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Some Book Nerds Made an Interactive Map of the Most Famous Road Trips in American Literature

It plots out the trips of everyone from Kerouac to Steinbeck to Cheryl Strayed.
Screenshot via Atlas Obscura.

Read: I Thought Becoming Jack Kerouac Would Cure My Depression

The road trip has always been a hallmark of American literature, and now we have finally reached a point in our technological advancement where a couple of book nerds can plot out all these famous trips in a handy interactive map called, appropriately, "The Obsessively Detailed Map of American Literature's Most Epic Road Trips."

Included in the map are 12 of the most well-known American road trips ever put down on paper, including Kerouac's On the Road, Mark Twain's Roughing It, and Cheryl Strayed's 2012 best-seller Wild.

The benefit of this project, writes one of the creators, Richard Kreitner, is to "see how different authors have written about the same place at different times," and "ruminate about what those differences say about American travel, American writing, American history."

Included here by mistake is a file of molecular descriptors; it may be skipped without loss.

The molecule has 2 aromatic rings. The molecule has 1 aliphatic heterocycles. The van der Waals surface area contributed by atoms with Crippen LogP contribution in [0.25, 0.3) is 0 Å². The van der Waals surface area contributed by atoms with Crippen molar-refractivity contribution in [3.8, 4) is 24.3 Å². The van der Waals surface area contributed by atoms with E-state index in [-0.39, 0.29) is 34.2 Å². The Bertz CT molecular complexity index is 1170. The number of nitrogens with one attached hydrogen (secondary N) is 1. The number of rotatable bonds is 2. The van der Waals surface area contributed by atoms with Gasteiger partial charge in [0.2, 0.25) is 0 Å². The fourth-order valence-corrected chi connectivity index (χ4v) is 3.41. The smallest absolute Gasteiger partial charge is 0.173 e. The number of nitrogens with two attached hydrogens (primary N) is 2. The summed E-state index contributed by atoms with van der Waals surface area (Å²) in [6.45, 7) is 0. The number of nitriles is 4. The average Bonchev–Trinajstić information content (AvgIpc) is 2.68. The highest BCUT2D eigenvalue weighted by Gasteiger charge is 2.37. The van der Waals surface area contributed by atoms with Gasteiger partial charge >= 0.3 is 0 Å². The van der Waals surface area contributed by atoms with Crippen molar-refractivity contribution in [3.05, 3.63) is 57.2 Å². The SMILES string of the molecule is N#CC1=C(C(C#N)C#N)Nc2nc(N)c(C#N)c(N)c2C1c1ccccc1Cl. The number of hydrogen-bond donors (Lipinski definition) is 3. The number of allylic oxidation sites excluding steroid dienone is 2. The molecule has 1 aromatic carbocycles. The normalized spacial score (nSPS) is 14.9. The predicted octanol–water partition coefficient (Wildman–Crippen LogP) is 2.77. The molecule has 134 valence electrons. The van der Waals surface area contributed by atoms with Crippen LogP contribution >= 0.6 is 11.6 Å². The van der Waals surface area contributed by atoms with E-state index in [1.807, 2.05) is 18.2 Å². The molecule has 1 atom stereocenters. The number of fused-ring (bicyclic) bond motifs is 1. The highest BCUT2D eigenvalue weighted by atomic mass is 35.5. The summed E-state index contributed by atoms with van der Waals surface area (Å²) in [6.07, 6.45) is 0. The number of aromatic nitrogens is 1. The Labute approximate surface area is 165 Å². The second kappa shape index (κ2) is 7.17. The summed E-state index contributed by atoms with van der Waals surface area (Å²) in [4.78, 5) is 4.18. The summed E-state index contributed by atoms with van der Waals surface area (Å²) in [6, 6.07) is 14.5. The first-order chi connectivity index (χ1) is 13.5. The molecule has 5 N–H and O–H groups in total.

Pouring through all those books and plotting all these travel coordinates seems like a herculean task, but the result is pretty extraordinary. While the interactive map plots the routes of 12 different literary classics, Kreitner explains that some classics—even though they involved travel—just didn't make the cut. Lolita, for example, was a little too messy—the "road-trip passages are scattered and defiant of cartographical order." Sorry, Nabokov.

Credit goes to Neil Cassady, who was at the driver's seat for two of the 12 books on the list—he hitchhiked around with Kerouac in the 40s and then showed back up to pilot the Furthur bus for Ken Kesey and the Merry Pranksters when the 1960s rolled around.